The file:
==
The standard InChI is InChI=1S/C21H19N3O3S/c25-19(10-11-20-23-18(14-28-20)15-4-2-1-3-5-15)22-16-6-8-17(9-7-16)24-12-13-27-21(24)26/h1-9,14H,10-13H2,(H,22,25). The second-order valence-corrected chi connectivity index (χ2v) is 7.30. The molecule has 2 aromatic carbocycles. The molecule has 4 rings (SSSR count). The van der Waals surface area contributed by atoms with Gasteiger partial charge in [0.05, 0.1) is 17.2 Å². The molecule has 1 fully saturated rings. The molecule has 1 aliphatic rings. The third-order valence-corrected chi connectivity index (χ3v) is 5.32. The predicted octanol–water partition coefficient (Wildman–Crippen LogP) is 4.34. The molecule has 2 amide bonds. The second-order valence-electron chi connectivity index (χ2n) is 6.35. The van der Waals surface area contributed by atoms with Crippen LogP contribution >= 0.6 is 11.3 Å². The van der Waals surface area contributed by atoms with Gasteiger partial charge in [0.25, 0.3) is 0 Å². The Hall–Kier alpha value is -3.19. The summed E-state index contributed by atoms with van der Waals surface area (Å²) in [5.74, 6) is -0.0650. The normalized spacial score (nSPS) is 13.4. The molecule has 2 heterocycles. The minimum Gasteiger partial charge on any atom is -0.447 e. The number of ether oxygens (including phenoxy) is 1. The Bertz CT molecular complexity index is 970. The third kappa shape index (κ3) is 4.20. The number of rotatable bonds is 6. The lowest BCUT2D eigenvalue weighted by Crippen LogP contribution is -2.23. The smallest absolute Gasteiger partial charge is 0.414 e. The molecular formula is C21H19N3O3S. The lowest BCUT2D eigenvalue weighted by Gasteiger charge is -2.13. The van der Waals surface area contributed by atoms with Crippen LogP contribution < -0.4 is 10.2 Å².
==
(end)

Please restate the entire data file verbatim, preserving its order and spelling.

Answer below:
The standard InChI is InChI=1S/C21H19N3O3S/c25-19(10-11-20-23-18(14-28-20)15-4-2-1-3-5-15)22-16-6-8-17(9-7-16)24-12-13-27-21(24)26/h1-9,14H,10-13H2,(H,22,25). The second-order valence-corrected chi connectivity index (χ2v) is 7.30. The molecule has 2 aromatic carbocycles. The molecule has 4 rings (SSSR count). The van der Waals surface area contributed by atoms with Gasteiger partial charge in [0.05, 0.1) is 17.2 Å². The molecule has 1 fully saturated rings. The molecule has 1 aliphatic rings. The third-order valence-corrected chi connectivity index (χ3v) is 5.32. The predicted octanol–water partition coefficient (Wildman–Crippen LogP) is 4.34. The molecule has 2 amide bonds. The second-order valence-electron chi connectivity index (χ2n) is 6.35. The van der Waals surface area contributed by atoms with Crippen LogP contribution >= 0.6 is 11.3 Å². The van der Waals surface area contributed by atoms with Gasteiger partial charge in [0.25, 0.3) is 0 Å². The Hall–Kier alpha value is -3.19. The summed E-state index contributed by atoms with van der Waals surface area (Å²) in [5.74, 6) is -0.0650. The normalized spacial score (nSPS) is 13.4. The molecule has 2 heterocycles. The minimum Gasteiger partial charge on any atom is -0.447 e. The number of ether oxygens (including phenoxy) is 1. The Bertz CT molecular complexity index is 970. The third kappa shape index (κ3) is 4.20. The number of rotatable bonds is 6. The lowest BCUT2D eigenvalue weighted by Crippen LogP contribution is -2.23. The smallest absolute Gasteiger partial charge is 0.414 e. The molecular formula is C21H19N3O3S. The lowest BCUT2D eigenvalue weighted by Gasteiger charge is -2.13. The van der Waals surface area contributed by atoms with Crippen LogP contribution < -0.4 is 10.2 Å².